Many people have recently become aware of the Financial Action Task Force’s grey list (FATF). In a nutshell, the FATF maintains two public lists of countries with weak anti-money laundering (AML) and counter-terrorist financing practices (CFT).
There is the grey list, which is for jurisdictions under increased monitoring that are actively working with the FATF to address strategic deficiencies in their regime, and the black list consisting of high-risk jurisdictions subject to a call for action, and that are not actively engaging with the FATF to address these deficiencies. Malta was grey listed back in June due to deficiencies in its AML/CFT frameworks.
Greylisting of a country impacts the country’s capital flow such that the issue of grey-listing becomes a concern for policy makers. Kida & Paetzold (2021) use an inferential machine learning technique to analyse the extent of the effect of greylisting on a country’s capital flows i.e. FDI, portfolio flows, and banking and other flows in their study for the International Monetary Fund.
When a country gets greylisted, other countries usually use a variety of strategies to minimise the consequences, such as increased due diligence and countermeasures. As a result of Malta’s recent greylisting, such measures may have an impact on our country.
De-risking refers to the strategy which banks may adopt to minimise their risk exposure and end agreements with customers headquartered in high-risk countries to avoid compliance costs.
Another measure is market enforcement, in which investors use greylisting as a heuristic for assessing the danger of doing business with a country and, as a result, reallocate resources to limit their exposure to the country, potentially harming Malta’s foreign direct investment as an inflow into our economy. Nonetheless, the empirical evidence of previous studies for the likelihood of such effects happening is weak (Kida & Paetzold, 2021).
According to their analysis, the authors find that having a country grey-listed causes a statistically significant drop in capital inflows of on average 7.6 per cent of GDP. The results also propose that FDI inflows decline on average by 3 per cent of GDP, portfolio inflows decline on average by 2.9 per cent of GDP, and other investment inflows decline on average by 3.6 per cent of GDP. All the predicted effects are statistically significant (Kida & Paetzold, 2021).
Greylisting is expected to have the greatest impact on non-official sector flows (3.8 per cent of GDP). Banking sector flows (2 per cent of GDP) are less significantly impacted than other (non-bank) private flows (2.4 per cent of GDP).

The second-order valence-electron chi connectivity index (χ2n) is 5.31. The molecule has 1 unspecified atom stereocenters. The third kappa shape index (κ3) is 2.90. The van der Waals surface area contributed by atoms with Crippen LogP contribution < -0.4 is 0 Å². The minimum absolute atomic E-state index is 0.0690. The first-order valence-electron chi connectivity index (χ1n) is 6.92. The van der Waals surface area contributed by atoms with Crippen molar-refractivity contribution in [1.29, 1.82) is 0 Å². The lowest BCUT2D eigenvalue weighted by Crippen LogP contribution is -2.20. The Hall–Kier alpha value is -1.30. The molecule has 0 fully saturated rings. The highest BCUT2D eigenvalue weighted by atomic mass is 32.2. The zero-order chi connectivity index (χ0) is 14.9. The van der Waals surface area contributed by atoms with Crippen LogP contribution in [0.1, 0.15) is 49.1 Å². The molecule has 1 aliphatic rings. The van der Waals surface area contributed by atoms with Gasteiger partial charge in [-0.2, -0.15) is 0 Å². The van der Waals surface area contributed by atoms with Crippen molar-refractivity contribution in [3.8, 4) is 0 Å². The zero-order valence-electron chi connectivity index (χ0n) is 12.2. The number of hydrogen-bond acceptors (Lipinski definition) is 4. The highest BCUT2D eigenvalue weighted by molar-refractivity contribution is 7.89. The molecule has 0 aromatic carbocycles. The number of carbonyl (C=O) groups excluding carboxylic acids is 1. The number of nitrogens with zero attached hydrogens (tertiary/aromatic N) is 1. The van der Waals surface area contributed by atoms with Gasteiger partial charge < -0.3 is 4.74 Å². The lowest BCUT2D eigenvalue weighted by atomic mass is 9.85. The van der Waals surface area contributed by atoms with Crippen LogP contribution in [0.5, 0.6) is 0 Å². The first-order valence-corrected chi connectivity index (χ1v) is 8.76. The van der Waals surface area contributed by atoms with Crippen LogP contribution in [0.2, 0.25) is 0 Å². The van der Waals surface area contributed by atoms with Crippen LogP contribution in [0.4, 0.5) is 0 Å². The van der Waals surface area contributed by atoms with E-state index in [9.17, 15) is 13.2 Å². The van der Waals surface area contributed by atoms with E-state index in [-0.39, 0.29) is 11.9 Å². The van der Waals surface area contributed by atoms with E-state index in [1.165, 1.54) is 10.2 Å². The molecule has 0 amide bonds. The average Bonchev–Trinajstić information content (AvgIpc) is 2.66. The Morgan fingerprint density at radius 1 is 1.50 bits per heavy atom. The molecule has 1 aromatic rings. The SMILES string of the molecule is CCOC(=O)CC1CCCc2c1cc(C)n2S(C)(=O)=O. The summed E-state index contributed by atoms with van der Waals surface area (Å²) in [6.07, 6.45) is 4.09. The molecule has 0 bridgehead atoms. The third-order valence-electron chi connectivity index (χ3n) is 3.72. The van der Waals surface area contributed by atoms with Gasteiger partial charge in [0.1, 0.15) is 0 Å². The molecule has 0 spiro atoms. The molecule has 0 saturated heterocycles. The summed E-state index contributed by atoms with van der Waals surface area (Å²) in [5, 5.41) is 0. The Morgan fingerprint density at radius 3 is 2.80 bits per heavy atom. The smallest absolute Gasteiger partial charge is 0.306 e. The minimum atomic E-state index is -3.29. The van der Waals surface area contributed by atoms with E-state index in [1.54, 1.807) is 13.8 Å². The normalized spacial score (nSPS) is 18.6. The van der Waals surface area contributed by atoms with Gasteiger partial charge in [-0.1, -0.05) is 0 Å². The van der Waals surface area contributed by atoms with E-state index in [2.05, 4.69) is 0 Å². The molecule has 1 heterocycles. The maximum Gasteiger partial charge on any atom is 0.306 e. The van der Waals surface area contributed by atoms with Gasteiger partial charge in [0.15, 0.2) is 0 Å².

Official sector flows are the least affected (just 0.9 percent of GDP). All of the estimates found in the IMF study are statistically significant at the 5 per cent level or higher.
There are several economic costs that could potentially harm Malta, as suggested by the IMF study. An abrupt drop in capital inflows following greylisting, for example, could result in a loss of external reserves.
In conclusion, the greylisting of Malta could have a significant impact on our economy in terms of FDI, money transactions, and even banking activities. Bank de-risking, for example, is unavoidable, and it is likely to have a detrimental impact on foreign direct investment, leading to a reduction in investor confidence. Owing to the fact that greylisting brings about significant negative effects on the economy, efforts to mitigate such effects ought to be enacted.
We suggest that a bi-partisan committee is elected so they can actively work together to ensure Malta satisfies the FATF in the areas that it was found to be weak in. This committee should pay more attention to criminal tax issues and money laundering, and the Financial Intelligence Analysis Unit should provide more assistance to authorities in such cases.
Malta must also have accurate and up-to-date Beneficial Owner databases, particularly for formerly anonymous shell corporations, as part of the action plan.
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